from Conybeare and Howson, “The Life and Epistles of St. Paul,” Chapter 2.
We have seen that early colonies of the Jews were settled in Babylonia and Mesopotamia. Their connection with their brethren in Judea was continually maintained; and they were bound to them by the link of a common language. The Jews of Palestine and Syria, with those who lived on the Tigris and Euphrates, interpreted the Scriptures through the Targums, or Chaldean paraphrases, and spoke kindred dialects of the language of Aram; and hence they were called Aramean Jews.
We have also had occasion to notice that other dispersion of the nation through those countries where Greek was spoken. Their settlements began with Alexander’s conquests and were continued under the successors of those who partitioned his empire. Alexandria was their capital. They use the Septuagint translation of the Bible, and they were commonly called Hellenists, or Jews of the Grecian speech.
The mere difference of language would account in some degree for the mutual dislike with which we know that these two sections of the Jewish race regarded one another. We were all aware how closely the use of a hereditary dialect is bound up with the warmest feelings of the heart. And in this case the Aramean language was the sacred tongue of Palestine. It is true that the tradition of the language of the Jews had been broken, as the continuity of their political life had been rudely interrupted. The Hebrew of the time of Christ was not the oldest Hebrew of the Israelites; but it was a kindred dialect, and old enough to command a reverent affections. Though not the language of Moses and David, it was that of Ezra and Nehemiah. And it is not unnatural that the Arameans should have revolted from the speech of the Greek idolaters and the tyrant Antiochus, a speech which they associated moreover with innovating doctrines and dangerous speculations.
For the division went deeper than a mere superficial diversity of speech. It was not only a division, like the modern one of German and Spanish Jews, where those who hold substantially the same doctrines have accidentally been led to speak different languages. But there was diversity of religious views and opinions. This is not the place for examining that system of mystic interpretation called the Kabbala, and for determining how far its origin might be due to Alexandria or to Babylon. It is enough to say, generally, that in the Aramean theology, Oriental elements prevailed rather than Greek, and that the subject of Babylonian influences has more connection with the life of St. Peter than that of St. Paul.
The Hellenists, on the other hand, were Jews who spoke Greek, who lived in Greek countries, and were influenced by Greek civilization, are associated in the closest manner with the Apostle of the Gentiles. They are more than once mentioned in the Acts, where our English translation names them “Grecians” to distinguish them from the heather or proselyte “Greeks.” Alexandria was the metropolis of their theology. Philo was their great representative. He was an old man when St. Paul was in his maturity; his writings were probably known to the apostles; and they have descended with the inspired Epistles to our own day. The work of the learned Hellenists may be briefly described as this – to accommodate Jewish doctrines to the mind of the Greeks, and to make the Greek language express the mind of the Jews. The Hebrew principles were “disengaged as much as possible from local and national conditions, and presented in a form adapted to the Hellenic world.”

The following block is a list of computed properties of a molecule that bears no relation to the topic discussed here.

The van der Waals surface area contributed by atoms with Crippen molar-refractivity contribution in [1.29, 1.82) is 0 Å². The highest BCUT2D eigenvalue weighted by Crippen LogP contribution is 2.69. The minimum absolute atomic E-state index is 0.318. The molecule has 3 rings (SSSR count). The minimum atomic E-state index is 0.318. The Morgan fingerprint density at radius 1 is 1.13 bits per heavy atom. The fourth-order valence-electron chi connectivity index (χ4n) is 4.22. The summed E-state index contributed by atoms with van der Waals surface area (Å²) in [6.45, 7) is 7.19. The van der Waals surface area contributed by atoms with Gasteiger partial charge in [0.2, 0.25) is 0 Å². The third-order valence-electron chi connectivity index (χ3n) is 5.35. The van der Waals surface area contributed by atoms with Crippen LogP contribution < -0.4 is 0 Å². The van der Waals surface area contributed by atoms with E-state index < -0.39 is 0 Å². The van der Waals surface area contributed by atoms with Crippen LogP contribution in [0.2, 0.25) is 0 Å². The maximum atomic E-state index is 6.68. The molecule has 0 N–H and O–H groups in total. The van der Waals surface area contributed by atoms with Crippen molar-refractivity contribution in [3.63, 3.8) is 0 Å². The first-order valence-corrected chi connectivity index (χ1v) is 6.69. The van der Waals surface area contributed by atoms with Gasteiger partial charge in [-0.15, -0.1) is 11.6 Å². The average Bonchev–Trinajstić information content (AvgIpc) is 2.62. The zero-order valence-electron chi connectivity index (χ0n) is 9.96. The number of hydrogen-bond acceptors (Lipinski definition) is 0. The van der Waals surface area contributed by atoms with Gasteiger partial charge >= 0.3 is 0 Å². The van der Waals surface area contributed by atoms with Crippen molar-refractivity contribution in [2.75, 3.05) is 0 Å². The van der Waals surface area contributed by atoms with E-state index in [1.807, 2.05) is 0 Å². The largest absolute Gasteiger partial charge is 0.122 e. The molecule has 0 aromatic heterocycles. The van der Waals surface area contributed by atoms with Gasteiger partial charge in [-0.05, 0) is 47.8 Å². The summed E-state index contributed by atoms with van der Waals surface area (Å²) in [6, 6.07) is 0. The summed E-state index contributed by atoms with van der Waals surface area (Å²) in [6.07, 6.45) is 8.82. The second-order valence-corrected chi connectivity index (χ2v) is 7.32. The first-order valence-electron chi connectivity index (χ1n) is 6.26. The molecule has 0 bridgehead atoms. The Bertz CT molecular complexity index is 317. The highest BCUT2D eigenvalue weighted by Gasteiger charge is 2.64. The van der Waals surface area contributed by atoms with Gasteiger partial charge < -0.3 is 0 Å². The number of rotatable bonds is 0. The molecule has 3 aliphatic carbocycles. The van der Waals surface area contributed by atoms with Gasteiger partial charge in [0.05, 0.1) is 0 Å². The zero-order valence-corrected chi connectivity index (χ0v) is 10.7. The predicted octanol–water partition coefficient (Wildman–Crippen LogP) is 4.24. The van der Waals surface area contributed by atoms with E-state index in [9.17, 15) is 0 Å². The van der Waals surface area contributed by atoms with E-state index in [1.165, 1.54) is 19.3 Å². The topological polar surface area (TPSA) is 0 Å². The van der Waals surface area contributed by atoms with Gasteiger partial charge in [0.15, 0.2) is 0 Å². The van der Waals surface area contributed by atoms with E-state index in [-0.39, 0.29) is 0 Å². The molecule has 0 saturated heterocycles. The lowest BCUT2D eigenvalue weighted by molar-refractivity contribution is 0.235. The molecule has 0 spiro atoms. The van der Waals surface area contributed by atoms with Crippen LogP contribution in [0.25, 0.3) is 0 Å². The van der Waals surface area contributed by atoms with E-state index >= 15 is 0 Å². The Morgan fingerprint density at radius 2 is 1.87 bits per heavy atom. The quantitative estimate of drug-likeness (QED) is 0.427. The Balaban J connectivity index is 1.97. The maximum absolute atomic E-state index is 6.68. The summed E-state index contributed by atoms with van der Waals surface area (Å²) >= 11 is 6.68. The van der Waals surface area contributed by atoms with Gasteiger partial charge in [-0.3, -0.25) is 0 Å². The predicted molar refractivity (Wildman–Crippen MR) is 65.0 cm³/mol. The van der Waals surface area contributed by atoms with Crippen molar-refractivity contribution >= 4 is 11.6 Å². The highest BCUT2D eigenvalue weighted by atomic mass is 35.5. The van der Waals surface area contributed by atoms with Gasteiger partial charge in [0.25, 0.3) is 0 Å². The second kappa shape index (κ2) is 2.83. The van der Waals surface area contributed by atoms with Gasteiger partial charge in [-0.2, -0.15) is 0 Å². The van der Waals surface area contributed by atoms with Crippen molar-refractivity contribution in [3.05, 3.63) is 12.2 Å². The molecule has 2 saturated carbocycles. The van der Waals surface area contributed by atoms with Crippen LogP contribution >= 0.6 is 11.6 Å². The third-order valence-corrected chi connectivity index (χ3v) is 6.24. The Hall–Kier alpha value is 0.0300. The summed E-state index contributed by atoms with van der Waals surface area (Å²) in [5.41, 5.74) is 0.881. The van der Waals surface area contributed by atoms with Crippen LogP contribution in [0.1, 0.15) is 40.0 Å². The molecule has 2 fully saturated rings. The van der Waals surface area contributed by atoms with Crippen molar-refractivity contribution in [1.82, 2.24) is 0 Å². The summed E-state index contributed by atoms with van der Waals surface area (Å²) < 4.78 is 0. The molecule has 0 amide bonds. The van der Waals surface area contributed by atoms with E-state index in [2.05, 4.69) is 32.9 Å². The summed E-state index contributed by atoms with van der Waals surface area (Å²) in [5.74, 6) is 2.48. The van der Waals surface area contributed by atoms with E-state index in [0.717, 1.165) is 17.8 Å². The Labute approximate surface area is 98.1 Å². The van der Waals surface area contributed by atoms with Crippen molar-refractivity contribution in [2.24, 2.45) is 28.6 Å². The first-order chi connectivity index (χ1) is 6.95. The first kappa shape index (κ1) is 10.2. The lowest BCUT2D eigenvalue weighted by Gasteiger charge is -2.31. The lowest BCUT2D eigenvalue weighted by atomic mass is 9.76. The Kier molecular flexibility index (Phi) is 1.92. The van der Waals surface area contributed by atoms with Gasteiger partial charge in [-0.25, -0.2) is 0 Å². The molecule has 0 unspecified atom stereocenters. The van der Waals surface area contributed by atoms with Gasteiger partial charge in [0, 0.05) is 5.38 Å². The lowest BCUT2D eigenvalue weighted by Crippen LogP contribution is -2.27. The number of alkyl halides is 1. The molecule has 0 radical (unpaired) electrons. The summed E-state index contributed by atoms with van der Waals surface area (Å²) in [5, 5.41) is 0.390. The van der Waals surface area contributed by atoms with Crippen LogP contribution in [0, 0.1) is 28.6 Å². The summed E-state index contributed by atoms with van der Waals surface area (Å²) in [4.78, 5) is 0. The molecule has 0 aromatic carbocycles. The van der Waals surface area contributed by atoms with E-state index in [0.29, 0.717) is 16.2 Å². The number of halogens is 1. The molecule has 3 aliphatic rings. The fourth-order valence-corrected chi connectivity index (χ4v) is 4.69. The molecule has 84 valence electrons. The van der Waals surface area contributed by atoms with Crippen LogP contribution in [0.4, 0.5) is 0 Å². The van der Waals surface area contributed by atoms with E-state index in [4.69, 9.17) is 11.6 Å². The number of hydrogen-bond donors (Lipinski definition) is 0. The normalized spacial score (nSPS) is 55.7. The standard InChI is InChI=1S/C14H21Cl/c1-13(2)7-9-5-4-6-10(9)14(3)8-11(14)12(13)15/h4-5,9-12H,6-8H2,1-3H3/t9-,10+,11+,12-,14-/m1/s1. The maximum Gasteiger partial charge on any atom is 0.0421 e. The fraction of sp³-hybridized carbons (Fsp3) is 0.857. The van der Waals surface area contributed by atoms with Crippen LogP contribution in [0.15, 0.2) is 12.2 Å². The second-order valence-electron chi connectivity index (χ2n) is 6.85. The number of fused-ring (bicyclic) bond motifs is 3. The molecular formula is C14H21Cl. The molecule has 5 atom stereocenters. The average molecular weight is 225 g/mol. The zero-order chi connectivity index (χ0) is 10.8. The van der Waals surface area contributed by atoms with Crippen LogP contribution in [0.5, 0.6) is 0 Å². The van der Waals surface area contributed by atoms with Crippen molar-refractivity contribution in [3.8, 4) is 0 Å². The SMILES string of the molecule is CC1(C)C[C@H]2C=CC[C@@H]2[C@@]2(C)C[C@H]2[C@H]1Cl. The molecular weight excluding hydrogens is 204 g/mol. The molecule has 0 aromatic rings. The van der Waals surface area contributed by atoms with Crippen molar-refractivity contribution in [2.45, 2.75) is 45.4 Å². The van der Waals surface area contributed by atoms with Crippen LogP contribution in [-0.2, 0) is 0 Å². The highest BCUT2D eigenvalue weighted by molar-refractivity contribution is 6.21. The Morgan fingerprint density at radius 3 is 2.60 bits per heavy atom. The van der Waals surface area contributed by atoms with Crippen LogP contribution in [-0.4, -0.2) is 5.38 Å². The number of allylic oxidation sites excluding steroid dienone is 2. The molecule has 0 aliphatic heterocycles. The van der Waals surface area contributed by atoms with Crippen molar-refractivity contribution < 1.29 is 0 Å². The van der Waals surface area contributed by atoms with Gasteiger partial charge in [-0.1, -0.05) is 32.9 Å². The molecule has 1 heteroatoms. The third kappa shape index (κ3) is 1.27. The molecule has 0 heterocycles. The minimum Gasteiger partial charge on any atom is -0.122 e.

All this was hateful to the Arameans. The men of the East rose up against those of the West. The Greek learning was repugnant to the strict Hebrews. They had a saying, “Cursed be he who teacheth his son the learning of the Greeks.” We could imagine them using the words of the prophet Joel (3:6), “The children of Judah and the children of Jerusalem have ye sold unto the Grecians, that ye might remove them from their border,” and we cannot be surprised that even in the deep peace and charity of the Church’s earliest days, this inveterate division reappeared, and that “when the number of the disciples was multiplied, there arose a murmuring of the Grecians against the Hebrews.” (Acts 6:1)
It would be an interesting subject of inquiry to ascertain in what proportions these two parties were distributed in the different countries where the Jews were dispersed, in what places they can into the strongest collision, and how far they were fused and united together. In the city of Alexandria, the emporium of Greek commerce from the time of its foundation, where, since the earliest Ptolemies, literature, philosophy, and criticism had never ceased to excite the utmost intellectual activity, where the Septuagint translation of the Scripture had been made, and where a Jewish temple and ceremonial worship had been established in rivalry to that in Jerusalem, there is no doubt that the Hellenistic element largely prevailed. But although (strictly speaking) the –Alexandrian Jews were nearly all Hellenites, it does not follow that they were all Hellenizers. In other words, although their speech and the Scriptures were Greek, the theological views of many among them undoubtedly remained Hebrew.